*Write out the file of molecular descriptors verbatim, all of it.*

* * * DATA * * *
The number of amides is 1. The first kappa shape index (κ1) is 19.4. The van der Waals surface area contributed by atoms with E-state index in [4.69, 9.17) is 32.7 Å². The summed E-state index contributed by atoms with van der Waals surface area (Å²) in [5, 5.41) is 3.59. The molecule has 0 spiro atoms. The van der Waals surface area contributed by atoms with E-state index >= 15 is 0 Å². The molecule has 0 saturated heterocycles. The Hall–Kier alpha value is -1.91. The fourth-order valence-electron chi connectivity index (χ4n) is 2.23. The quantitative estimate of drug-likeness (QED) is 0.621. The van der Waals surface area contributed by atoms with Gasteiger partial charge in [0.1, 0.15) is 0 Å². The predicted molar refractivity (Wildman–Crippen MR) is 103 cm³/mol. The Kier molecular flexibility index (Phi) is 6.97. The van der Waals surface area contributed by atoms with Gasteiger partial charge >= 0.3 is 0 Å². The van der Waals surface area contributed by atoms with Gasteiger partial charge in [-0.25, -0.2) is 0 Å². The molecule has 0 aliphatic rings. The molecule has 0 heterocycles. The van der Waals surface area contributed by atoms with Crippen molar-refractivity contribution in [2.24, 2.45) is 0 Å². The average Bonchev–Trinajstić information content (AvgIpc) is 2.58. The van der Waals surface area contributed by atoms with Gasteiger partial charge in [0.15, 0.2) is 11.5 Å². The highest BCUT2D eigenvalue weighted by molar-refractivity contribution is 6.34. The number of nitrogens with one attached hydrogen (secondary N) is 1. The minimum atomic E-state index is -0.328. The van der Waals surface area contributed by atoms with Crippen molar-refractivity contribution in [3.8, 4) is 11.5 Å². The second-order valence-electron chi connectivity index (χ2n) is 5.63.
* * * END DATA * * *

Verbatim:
The number of amides is 1. The first kappa shape index (κ1) is 19.4. The van der Waals surface area contributed by atoms with E-state index in [4.69, 9.17) is 32.7 Å². The summed E-state index contributed by atoms with van der Waals surface area (Å²) in [5, 5.41) is 3.59. The molecule has 0 spiro atoms. The van der Waals surface area contributed by atoms with E-state index >= 15 is 0 Å². The molecule has 0 saturated heterocycles. The Hall–Kier alpha value is -1.91. The fourth-order valence-electron chi connectivity index (χ4n) is 2.23. The quantitative estimate of drug-likeness (QED) is 0.621. The van der Waals surface area contributed by atoms with Gasteiger partial charge in [0.1, 0.15) is 0 Å². The predicted molar refractivity (Wildman–Crippen MR) is 103 cm³/mol. The Kier molecular flexibility index (Phi) is 6.97. The van der Waals surface area contributed by atoms with Gasteiger partial charge >= 0.3 is 0 Å². The van der Waals surface area contributed by atoms with Gasteiger partial charge in [-0.25, -0.2) is 0 Å². The molecule has 0 aliphatic rings. The molecule has 0 heterocycles. The van der Waals surface area contributed by atoms with Crippen molar-refractivity contribution in [2.24, 2.45) is 0 Å². The average Bonchev–Trinajstić information content (AvgIpc) is 2.58. The van der Waals surface area contributed by atoms with Gasteiger partial charge in [0.15, 0.2) is 11.5 Å². The highest BCUT2D eigenvalue weighted by molar-refractivity contribution is 6.34. The number of nitrogens with one attached hydrogen (secondary N) is 1. The minimum atomic E-state index is -0.328. The van der Waals surface area contributed by atoms with Crippen molar-refractivity contribution in [3.8, 4) is 11.5 Å². The second-order valence-electron chi connectivity index (χ2n) is 5.63.